Opinion

The Great Debate

Financial reform bill puts GOP in dilemma

April 20, 2010

- John Kemp is a Reuters market analyst. The views expressed are his own -

Financial reform legislation is set to reach the Senate floor as early as this week. With U.S. President Barack Obama and Senate Majority Leader Harry Reid holding most of the cards, pressure on Senate Republicans and Wall Street to find a compromise is becoming intense.

The Senate Banking Committee’s own version of reform (S 3217) was placed on the calendar of the Senate late last week (Calendar No 349) from where the Democratic majority leader can call it up for debate at any time.

In practice, Reid will wait until the Senate Agriculture Committee has had time to approve its own version of derivatives rules. The Agriculture Committee claims jurisdiction over some aspects of derivatives law. It is due to meet on Wednesday to approve a bill drafted by Chairman Blanche Lincoln (D, Arkansas).

Under Senate Rules, the majority leader has almost absolute control over the order in which legislation is called up for debate. Once the Lincoln bill has been reported out of committee, Reid will have discretion to call up the banking and agriculture committee bills any time, which could be as early as Thursday this week.

The banking and agriculture bills need to be melded together in some way. Either Reid will offer a compromise text of his own incorporating elements of both, or the majority leader will bring up the banking bill, perhaps with some or all of the agriculture bill being offered as an amendment.

Ultimately, Senate legislation must be reconciled with the separate Wall Street Reform and Consumer Protection Act (HR 4173) promoted by House Financial Services Committee Chairman Barney Frank and approved by the House of Representatives in December last year by 223 votes to 202.

In practice, it looks like the Senate Banking Committee’s bill has superseded the House measure, and will form the basis of any final law. If the Senate passes a measure, it will be sent to the House for approval. If the House agrees without amendment, it will become law over the president’s signature. If not differences will have to be ironed out in conference committee.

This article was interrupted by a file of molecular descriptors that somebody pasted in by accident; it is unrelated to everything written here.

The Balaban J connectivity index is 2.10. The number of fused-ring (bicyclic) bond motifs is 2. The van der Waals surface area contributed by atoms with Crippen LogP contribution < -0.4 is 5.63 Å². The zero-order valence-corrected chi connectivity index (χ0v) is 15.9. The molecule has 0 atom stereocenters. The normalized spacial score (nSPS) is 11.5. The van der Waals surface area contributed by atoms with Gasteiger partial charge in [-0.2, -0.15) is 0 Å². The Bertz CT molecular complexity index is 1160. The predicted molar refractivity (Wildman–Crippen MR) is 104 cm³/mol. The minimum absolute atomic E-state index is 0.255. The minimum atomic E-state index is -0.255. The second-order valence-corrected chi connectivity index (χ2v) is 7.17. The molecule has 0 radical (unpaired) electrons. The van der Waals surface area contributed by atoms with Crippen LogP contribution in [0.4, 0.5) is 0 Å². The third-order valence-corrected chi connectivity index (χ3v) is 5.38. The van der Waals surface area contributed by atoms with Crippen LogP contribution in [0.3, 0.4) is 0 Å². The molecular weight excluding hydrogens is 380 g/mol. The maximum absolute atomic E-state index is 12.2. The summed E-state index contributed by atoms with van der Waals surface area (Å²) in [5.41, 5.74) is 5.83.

DEBATE CONTROL

Senate conventions and the standing rules of the chamber permit unlimited debate on any measure. To avert endless delay, for routine and non-contentious measures, the majority leader will normally ask for “unanimous consent” (uc) to set aside the normal rules and consider the bill under an expedited procedure.

In this case, Reid is unlikely to obtain unanimous consent. The majority leader will therefore offer a motion to proceed with the bill setting terms for debate. Since the motion itself is subject to a filibuster, the majority leader will need the support of at least 60 senators to invoke “cloture” limiting debate to just 30 additional hours.

The motion to proceed, once passed, would control debate on the bill itself. On final passage, only 50 votes are needed for approval (the vice-president can vote to break a tie).

The point of this detour into Senate procedure is that it helps explain the structure of the poker game each side is now playing.

The only point of leverage the Senate Republican caucus has is its power to block a motion to proceed and therefore prevent the bill ever coming to the floor in a manner it can be approved without unlimited debate.

But while Senate Republicans can prevent the matter coming to a head, the majority leader can raise the bill any time, as many times as he decides, and keep it on the floor of the Senate, and in the headlines, for as long as he wants. Reid can force the Republicans to go on the record opposing financial reform and keep media and public attention on Wall Street issues for as long as it suits his purposes.

POLITICAL POSITIONING

And it suits Reid and the Democrats to keep the spotlight on this issue. Unlike healthcare, where Democrats were divided, and found lackluster and ebbing public support, the party is fairly unified on financial reform and seems more in tune with the popular mood, which wants tough reforms as payback for the financial crisis.

In contrast, Republicans appear divided and uncertain, anxious about being seen to align themselves too closely with Wall Street interests opposed to substantial change.

Keeping the spotlight on financial reform keeps Democrats united and their opponents divided and off balance. It keeps public attention on an issue the party hopes is a plus point, away from more controversial areas such as healthcare, which dominated the headlines only a few weeks ago, until it was pushed aside by financial reform and the retirement of Supreme Court Justice John Paul Stevens.